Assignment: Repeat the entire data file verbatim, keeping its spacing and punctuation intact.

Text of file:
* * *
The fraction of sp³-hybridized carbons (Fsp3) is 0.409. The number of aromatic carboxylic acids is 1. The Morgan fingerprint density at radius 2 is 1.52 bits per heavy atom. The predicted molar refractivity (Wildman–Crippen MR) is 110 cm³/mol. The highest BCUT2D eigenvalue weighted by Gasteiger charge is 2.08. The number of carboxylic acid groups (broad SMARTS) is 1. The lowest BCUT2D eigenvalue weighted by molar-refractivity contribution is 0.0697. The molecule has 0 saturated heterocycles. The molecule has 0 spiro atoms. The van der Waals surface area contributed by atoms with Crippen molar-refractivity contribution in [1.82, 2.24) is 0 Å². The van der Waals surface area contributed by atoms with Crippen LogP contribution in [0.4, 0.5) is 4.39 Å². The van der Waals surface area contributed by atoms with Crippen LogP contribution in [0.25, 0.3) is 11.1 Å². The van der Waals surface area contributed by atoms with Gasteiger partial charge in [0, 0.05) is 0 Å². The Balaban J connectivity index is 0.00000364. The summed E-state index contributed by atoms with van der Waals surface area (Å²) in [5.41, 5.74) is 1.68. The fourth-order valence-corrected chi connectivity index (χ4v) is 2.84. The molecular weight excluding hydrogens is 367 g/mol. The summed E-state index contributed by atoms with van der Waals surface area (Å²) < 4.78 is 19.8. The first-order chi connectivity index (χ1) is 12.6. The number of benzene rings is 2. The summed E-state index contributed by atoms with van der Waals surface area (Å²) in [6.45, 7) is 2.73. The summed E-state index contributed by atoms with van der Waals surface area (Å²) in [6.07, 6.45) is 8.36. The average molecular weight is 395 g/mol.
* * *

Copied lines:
The fraction of sp³-hybridized carbons (Fsp3) is 0.409. The number of aromatic carboxylic acids is 1. The Morgan fingerprint density at radius 2 is 1.52 bits per heavy atom. The predicted molar refractivity (Wildman–Crippen MR) is 110 cm³/mol. The highest BCUT2D eigenvalue weighted by Gasteiger charge is 2.08. The number of carboxylic acid groups (broad SMARTS) is 1. The lowest BCUT2D eigenvalue weighted by molar-refractivity contribution is 0.0697. The molecule has 0 saturated heterocycles. The molecule has 0 spiro atoms. The van der Waals surface area contributed by atoms with Crippen molar-refractivity contribution in [1.82, 2.24) is 0 Å². The van der Waals surface area contributed by atoms with Crippen LogP contribution in [0.4, 0.5) is 4.39 Å². The van der Waals surface area contributed by atoms with Crippen LogP contribution in [0.25, 0.3) is 11.1 Å². The van der Waals surface area contributed by atoms with Gasteiger partial charge in [0, 0.05) is 0 Å². The Balaban J connectivity index is 0.00000364. The summed E-state index contributed by atoms with van der Waals surface area (Å²) in [5.41, 5.74) is 1.68. The fourth-order valence-corrected chi connectivity index (χ4v) is 2.84. The molecular weight excluding hydrogens is 367 g/mol. The summed E-state index contributed by atoms with van der Waals surface area (Å²) < 4.78 is 19.8. The first-order chi connectivity index (χ1) is 12.6. The number of benzene rings is 2. The summed E-state index contributed by atoms with van der Waals surface area (Å²) in [6.45, 7) is 2.73. The summed E-state index contributed by atoms with van der Waals surface area (Å²) in [6.07, 6.45) is 8.36. The average molecular weight is 395 g/mol.